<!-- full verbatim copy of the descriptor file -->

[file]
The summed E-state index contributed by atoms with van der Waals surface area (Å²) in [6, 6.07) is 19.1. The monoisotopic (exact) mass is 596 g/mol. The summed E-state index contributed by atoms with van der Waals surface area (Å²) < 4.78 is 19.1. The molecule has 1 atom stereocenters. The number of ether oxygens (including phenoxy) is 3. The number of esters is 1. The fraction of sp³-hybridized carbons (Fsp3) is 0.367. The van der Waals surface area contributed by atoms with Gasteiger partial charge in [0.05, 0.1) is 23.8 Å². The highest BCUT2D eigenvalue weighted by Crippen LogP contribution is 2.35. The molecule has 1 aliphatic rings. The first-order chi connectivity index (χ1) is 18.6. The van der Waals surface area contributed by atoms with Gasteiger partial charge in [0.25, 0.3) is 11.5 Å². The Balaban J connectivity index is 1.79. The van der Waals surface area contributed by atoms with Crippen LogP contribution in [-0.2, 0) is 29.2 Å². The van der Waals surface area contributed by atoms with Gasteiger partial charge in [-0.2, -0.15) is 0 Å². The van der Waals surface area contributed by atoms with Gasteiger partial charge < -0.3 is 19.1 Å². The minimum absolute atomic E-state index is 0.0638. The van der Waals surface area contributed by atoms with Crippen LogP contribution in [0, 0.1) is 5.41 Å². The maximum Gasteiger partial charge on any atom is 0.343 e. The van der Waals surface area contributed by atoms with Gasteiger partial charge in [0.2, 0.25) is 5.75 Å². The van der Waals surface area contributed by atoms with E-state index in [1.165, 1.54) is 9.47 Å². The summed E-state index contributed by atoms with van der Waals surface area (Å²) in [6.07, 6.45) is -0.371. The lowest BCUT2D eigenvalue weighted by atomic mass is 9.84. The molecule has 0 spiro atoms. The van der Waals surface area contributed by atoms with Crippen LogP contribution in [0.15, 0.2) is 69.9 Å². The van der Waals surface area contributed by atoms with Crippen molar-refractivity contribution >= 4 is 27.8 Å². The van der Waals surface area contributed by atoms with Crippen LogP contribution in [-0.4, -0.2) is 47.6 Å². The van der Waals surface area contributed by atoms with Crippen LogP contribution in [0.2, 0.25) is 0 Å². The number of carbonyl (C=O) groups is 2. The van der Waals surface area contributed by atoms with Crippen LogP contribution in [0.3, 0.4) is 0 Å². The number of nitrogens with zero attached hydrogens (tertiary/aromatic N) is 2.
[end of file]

The summed E-state index contributed by atoms with van der Waals surface area (Å²) in [6, 6.07) is 19.1. The monoisotopic (exact) mass is 596 g/mol. The summed E-state index contributed by atoms with van der Waals surface area (Å²) < 4.78 is 19.1. The molecule has 1 atom stereocenters. The number of ether oxygens (including phenoxy) is 3. The number of esters is 1. The fraction of sp³-hybridized carbons (Fsp3) is 0.367. The van der Waals surface area contributed by atoms with Gasteiger partial charge in [0.05, 0.1) is 23.8 Å². The highest BCUT2D eigenvalue weighted by Crippen LogP contribution is 2.35. The molecule has 1 aliphatic rings. The first-order chi connectivity index (χ1) is 18.6. The van der Waals surface area contributed by atoms with Gasteiger partial charge in [0.25, 0.3) is 11.5 Å². The Balaban J connectivity index is 1.79. The van der Waals surface area contributed by atoms with Crippen LogP contribution in [-0.2, 0) is 29.2 Å². The van der Waals surface area contributed by atoms with Gasteiger partial charge in [-0.2, -0.15) is 0 Å². The van der Waals surface area contributed by atoms with Gasteiger partial charge < -0.3 is 19.1 Å². The minimum absolute atomic E-state index is 0.0638. The van der Waals surface area contributed by atoms with Crippen LogP contribution in [0, 0.1) is 5.41 Å². The maximum Gasteiger partial charge on any atom is 0.343 e. The van der Waals surface area contributed by atoms with Gasteiger partial charge in [0.2, 0.25) is 5.75 Å². The van der Waals surface area contributed by atoms with E-state index in [1.165, 1.54) is 9.47 Å². The summed E-state index contributed by atoms with van der Waals surface area (Å²) in [6.07, 6.45) is -0.371. The lowest BCUT2D eigenvalue weighted by atomic mass is 9.84. The molecule has 0 spiro atoms. The van der Waals surface area contributed by atoms with Crippen LogP contribution in [0.15, 0.2) is 69.9 Å². The van der Waals surface area contributed by atoms with Crippen molar-refractivity contribution >= 4 is 27.8 Å². The van der Waals surface area contributed by atoms with Crippen LogP contribution in [-0.4, -0.2) is 47.6 Å². The van der Waals surface area contributed by atoms with Crippen LogP contribution in [0.2, 0.25) is 0 Å². The number of carbonyl (C=O) groups is 2. The van der Waals surface area contributed by atoms with Crippen LogP contribution in [0.3, 0.4) is 0 Å². The number of nitrogens with zero attached hydrogens (tertiary/aromatic N) is 2.